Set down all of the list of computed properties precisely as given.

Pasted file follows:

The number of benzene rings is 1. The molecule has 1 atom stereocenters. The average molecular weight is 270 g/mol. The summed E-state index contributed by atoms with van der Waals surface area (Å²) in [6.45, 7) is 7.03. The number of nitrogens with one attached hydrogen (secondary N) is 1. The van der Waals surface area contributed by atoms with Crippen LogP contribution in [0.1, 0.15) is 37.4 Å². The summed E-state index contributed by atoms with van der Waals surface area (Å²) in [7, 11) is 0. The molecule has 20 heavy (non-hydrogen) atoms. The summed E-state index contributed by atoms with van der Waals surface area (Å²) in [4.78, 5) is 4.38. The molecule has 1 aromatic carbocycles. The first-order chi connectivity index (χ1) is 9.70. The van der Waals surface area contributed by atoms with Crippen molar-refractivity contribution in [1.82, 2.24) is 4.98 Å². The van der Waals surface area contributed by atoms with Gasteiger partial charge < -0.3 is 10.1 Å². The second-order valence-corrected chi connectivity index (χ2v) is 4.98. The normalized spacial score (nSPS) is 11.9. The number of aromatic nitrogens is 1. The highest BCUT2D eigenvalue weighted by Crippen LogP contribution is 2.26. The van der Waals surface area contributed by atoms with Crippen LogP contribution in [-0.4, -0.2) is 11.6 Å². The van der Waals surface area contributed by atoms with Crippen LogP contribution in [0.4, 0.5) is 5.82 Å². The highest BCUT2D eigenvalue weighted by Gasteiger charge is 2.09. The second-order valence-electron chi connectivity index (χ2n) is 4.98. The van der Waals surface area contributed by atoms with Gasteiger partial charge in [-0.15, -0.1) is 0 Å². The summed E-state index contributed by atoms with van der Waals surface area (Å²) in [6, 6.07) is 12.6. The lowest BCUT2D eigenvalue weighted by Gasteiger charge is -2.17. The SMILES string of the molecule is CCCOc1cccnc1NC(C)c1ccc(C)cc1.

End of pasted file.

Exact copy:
The number of benzene rings is 1. The molecule has 1 atom stereocenters. The average molecular weight is 270 g/mol. The summed E-state index contributed by atoms with van der Waals surface area (Å²) in [6.45, 7) is 7.03. The number of nitrogens with one attached hydrogen (secondary N) is 1. The van der Waals surface area contributed by atoms with Crippen LogP contribution in [0.1, 0.15) is 37.4 Å². The summed E-state index contributed by atoms with van der Waals surface area (Å²) in [7, 11) is 0. The molecule has 20 heavy (non-hydrogen) atoms. The summed E-state index contributed by atoms with van der Waals surface area (Å²) in [4.78, 5) is 4.38. The molecule has 1 aromatic carbocycles. The first-order chi connectivity index (χ1) is 9.70. The van der Waals surface area contributed by atoms with Crippen molar-refractivity contribution in [1.82, 2.24) is 4.98 Å². The van der Waals surface area contributed by atoms with Gasteiger partial charge < -0.3 is 10.1 Å². The second-order valence-corrected chi connectivity index (χ2v) is 4.98. The normalized spacial score (nSPS) is 11.9. The number of aromatic nitrogens is 1. The highest BCUT2D eigenvalue weighted by Crippen LogP contribution is 2.26. The van der Waals surface area contributed by atoms with Crippen LogP contribution in [-0.4, -0.2) is 11.6 Å². The van der Waals surface area contributed by atoms with Crippen LogP contribution in [0.4, 0.5) is 5.82 Å². The highest BCUT2D eigenvalue weighted by Gasteiger charge is 2.09. The second-order valence-electron chi connectivity index (χ2n) is 4.98. The van der Waals surface area contributed by atoms with Gasteiger partial charge in [-0.15, -0.1) is 0 Å². The summed E-state index contributed by atoms with van der Waals surface area (Å²) in [6, 6.07) is 12.6. The lowest BCUT2D eigenvalue weighted by Gasteiger charge is -2.17. The SMILES string of the molecule is CCCOc1cccnc1NC(C)c1ccc(C)cc1.